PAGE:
Silverpoint Drawings and Permanent Paintings on Fabric
Silverpoint Drawing: The Forgotten Art
Silverpoint drawing dates from the 14th century throughout the 16th and the Renaissance era. It became the medium of choice, and a well established technique, before the availability of graphite, conte crayton, and natural chalks. Any metal in wire form can be used to make drawings: copper, gold, platinum, bronze, or silver. Silverpoint is, in fact, a specific type of metalpoint drawing, and it was certainly the most popular and widely used. It produces the most delicate of lines of all the metals. Many "Old Masters" worked in silverpoint. Raphael used silverpoint in his studies, as did Holbein, Rembrandt and Rubens. Leonardo da Vinci used silverpoint extensively and there are numerous drawings of his existence.
The technique of metalpoint involves dragging a stylus of metal across a substrate prepared with a slightly abrasive surface coating, or ground. As the metal is drawn along the surface, tiny particles of metal are left behind, creating a mark. Although it is quite difficult to use, metalpoint produces a particularly fine and delicate mark, making it a desirable tool or the highly skilled draftsman.
The characterisitcs of silverpoint are subtlety of tone in the lighter end of the tonal scale with single-hatch drawing resulting in an extremely uniform, sensuous surface. It is the most unforgiving of mediums with no erasures or 'do overs'. Depth of tone and shaded areas are created painstakingly with numerous, fine lines laid on top of one another. The initial marks of silverpint appear grey as other metalpoints, but silberpoint lines, when exposed to air, oxidize and tarnish to a warm brown tone. The oxidation becomes perceptible over a period of several months or years depending on exposure.
Although silverpoint is no longer a well-known drawing medium, a small contingent of artists has continued to use it to create increddibly delicate and ethereal images. 20th century metalpoint artists include Otto Dix, Paul Cadmus, and Pablo Picasso. These Modern artists, who had a wide range of drawing media to choose from, deliberately chose metalpoint for the fine detail and precision that is unattainable though other media.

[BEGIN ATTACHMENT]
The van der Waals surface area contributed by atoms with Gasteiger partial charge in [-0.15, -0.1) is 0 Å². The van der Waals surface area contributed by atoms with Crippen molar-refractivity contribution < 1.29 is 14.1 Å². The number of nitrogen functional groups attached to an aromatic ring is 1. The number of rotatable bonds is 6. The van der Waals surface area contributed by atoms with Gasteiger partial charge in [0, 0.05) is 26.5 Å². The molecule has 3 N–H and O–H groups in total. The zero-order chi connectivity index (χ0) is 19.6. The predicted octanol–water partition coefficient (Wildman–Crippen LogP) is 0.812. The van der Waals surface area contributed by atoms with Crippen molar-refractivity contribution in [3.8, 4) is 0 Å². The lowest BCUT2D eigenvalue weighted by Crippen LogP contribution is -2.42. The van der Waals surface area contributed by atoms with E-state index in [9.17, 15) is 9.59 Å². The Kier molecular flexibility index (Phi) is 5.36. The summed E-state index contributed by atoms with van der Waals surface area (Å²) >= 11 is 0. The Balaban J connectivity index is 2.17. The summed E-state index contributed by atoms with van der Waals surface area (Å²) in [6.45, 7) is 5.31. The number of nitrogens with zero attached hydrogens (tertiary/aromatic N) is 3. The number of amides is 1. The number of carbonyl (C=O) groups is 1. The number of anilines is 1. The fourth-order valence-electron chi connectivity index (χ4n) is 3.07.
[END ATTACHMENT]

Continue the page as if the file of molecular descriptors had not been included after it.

Silverpont is an intriguing, though often forgotten, art form that holds an important place in the history of art. Its unique aesthetic qualities and challenging technical requirements make it a highly respected and cherished drawing medium. The medium remains exacting yet very rewarding as somehow, as an artist, one feels "connected" to the work of centuries ago.
"Adele Bloch-Bauer, the Woman in Gold" 40 x 21 x 22 Jacquard Fabric Paint
A Mary Shafer chair or settee will make your home memorable with a stunning adaptation of a grand master. Contact Mary Martin at 843-723-0303 to discuss the fabric paint and its astonishing durability as well as the process of adding a piece to your decor. Spectacular!
Mary Shafer has created a fantastic product with her fabric painting. Mary Martin features the Master's paintings although any scene can be ordered. She can take any settee, chair, or swath of fabric and paint almost any scene upon it. the paintings are permanent and can resist multiple bleachings (she has tested almost any type of cleaning products). If desired, she can place new springs in cushions, upholster, paint something of your choice, even your favorite photo or scene onto your furniture.
A more cost effective way for interior designers from outside the Tri-state area to work is to send the desired fabric (with consultation with Mary Shafer as very nappy fabric may not be desirable) to Mary. The fabric is painted and returned to the designer who then upholsters the furniture.
Visit the Mary Martin Gallery to see actual samples of the work, review the permanence of the paint upon fabric samples, and to place an order. If ordering long distance, send photos of the chair, a sample of the fabric, a photo of the desired painting plus measurements of the surfaces to be painted for a quote. Any fabric surface can be painted including arms and backs of chairs.
Mary Martin Gallery I is located on 103 Broad Street, Charleston, SC 29401 843-723-0303
Mary Martin Gallery II is located on 122 Market Street in Charleston, SC 29401 843-640-3324
Mary Martin Galleries have been selected as the best galleries in South Carolina for nine years in a row and in the top 25 in the nation, Also, selected as the best gallery by several local publications.